Raja of Chenani heard about great spiritual powers of Mansa Ram Razdan and invited him to stay at Chenani.He granted him the village of Gohar as Jagir, where he set up his ashram. His mother and wife too reached here.After the death of his mother he asked his wife to return to Srinagar along with newly born son. She initially refused but relented later.
Duni Saab
There are no local accounts of how Mansa Ram shifted from J&K to Qiladar , Gujrat in Punjab.Possibly, Mansa Ram Razdan shifted back from Chenani to Kashmir. According to Hemindra Hazari, a large group of Kashmiri Hindus, which included his great-grandfather Nidhan Joo Hazari, fled Kashmir to save their faith and the honour of their women. This party was headed by the ascetic Mansa Ram Razdan. They decided to halt at Qiladar,a village 5 miles from Gujarat town and located on the banks of Chenab. Mansa Ram Razdan sets up an ashram here. It gained fame and popularity as Duni Saab. A big shrine was built in marble stone here with efforts of Raja Dina Nath Madan,Finance Minister of Maharaja Ranjit Singh. For running the ashram, the revenue of two villages, including Kaleke, was granted.
The shrine was very popular among Kashmiri Hindus of northern India in early nineteenth century and thereafter too until partition. Every couple had to visit the shrine soon after marriage to seek blessings of the saint for a happy married life. His generosity towards his biradari members, who came to visit him at Qiladar, endeared him to biradari members. Maharaja Ranjit Singh would visit the ashram and have an audience with the saint. For durbar ceremonies, Mansa Ram Razdan was also called and taken on an elephant to Lahore to give his blessings to the Maharaja. Nidhan Joo Hazari and his son, Gulab Rai, became disciples of Mansa Ram. Gulab Rai became head priest of the ashram. He was also the Kardar (administrator) of a number of villages and held charge of the shrine.
Lal Kaul
Lal Kaul was a minister in Kabul during Pathan rule. He closely followed the situation in Kashmir. Soon after he fell out with Subedar Azam Khan, he visited Mansa Ram Razdan to seek his blessings. Maharaja Ranjit Singh was also there. They had a good discussion on Kashmir. The Maharaja asked him to reach Lahore to decide the final strategy for Kashmir. Diwan Chand led the force in 1819 to incorporate Kashmir into the Sikh empire. Lal Kaul too was part of this force as commander of Rawalpindi Brigade. After this success, Lal Kaul was appointed governor of Multan.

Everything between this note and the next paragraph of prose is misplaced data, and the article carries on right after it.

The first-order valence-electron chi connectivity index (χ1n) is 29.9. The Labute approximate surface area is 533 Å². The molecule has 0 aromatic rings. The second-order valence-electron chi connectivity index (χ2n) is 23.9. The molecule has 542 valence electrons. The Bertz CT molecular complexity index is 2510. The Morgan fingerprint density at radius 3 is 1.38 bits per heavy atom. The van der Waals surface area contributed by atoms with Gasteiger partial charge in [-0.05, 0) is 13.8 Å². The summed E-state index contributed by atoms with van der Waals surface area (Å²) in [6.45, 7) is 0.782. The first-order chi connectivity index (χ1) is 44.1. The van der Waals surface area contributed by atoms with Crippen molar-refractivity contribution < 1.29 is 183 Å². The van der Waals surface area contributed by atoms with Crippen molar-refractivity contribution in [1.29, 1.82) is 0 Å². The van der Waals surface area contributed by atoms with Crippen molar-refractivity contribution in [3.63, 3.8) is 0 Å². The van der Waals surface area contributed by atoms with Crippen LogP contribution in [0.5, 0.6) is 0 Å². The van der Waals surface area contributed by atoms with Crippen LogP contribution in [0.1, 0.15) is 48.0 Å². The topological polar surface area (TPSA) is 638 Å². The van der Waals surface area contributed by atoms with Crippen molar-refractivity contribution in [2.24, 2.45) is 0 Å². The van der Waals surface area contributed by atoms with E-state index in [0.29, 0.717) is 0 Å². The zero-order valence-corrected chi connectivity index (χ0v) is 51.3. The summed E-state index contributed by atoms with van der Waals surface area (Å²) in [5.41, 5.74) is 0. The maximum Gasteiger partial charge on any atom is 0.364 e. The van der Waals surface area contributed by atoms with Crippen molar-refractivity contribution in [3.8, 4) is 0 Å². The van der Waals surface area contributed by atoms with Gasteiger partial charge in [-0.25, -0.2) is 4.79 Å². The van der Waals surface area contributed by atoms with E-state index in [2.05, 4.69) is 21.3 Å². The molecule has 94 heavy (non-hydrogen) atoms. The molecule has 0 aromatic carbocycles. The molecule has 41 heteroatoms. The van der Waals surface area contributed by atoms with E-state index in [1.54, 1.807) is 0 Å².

The Britishers too were awestruck by Saint Mansa Ram Razdan’s spiritual powers. They called him “Baba” and donated many villages to him. Lepel Griffin, an English officer and contemporary of the saint Mansa Ram Razdan, refers to “Dhuni Saab” in his chronicle of Punjab.
A critical examination of the legendary accounts available reveals that Mansa Ram Razdan kept close links with Kashmir till his death. On his instructions Duni was kept lit there.The saint passed away in 1826 at Qiladar. It is said that the Madan family has in its possession a painting of Raja Dina Nath Madan with Mansa Ram Razdan.
Gulab Rai Hazari
After the death of Maharaja Ranjit Singh, the Sikh empire began breaking up. Anarchy prevailed in Punjab. Chieftains and adventurers made things worse. During the Second Anglo-Sikh War in 1849, some of these adventurers attacked the Duni Saab shrine. Gulab Rai had a miraculous escape. He jumped into Chenab and swam across to the other side to save himself. He subsequently joined army and later police force.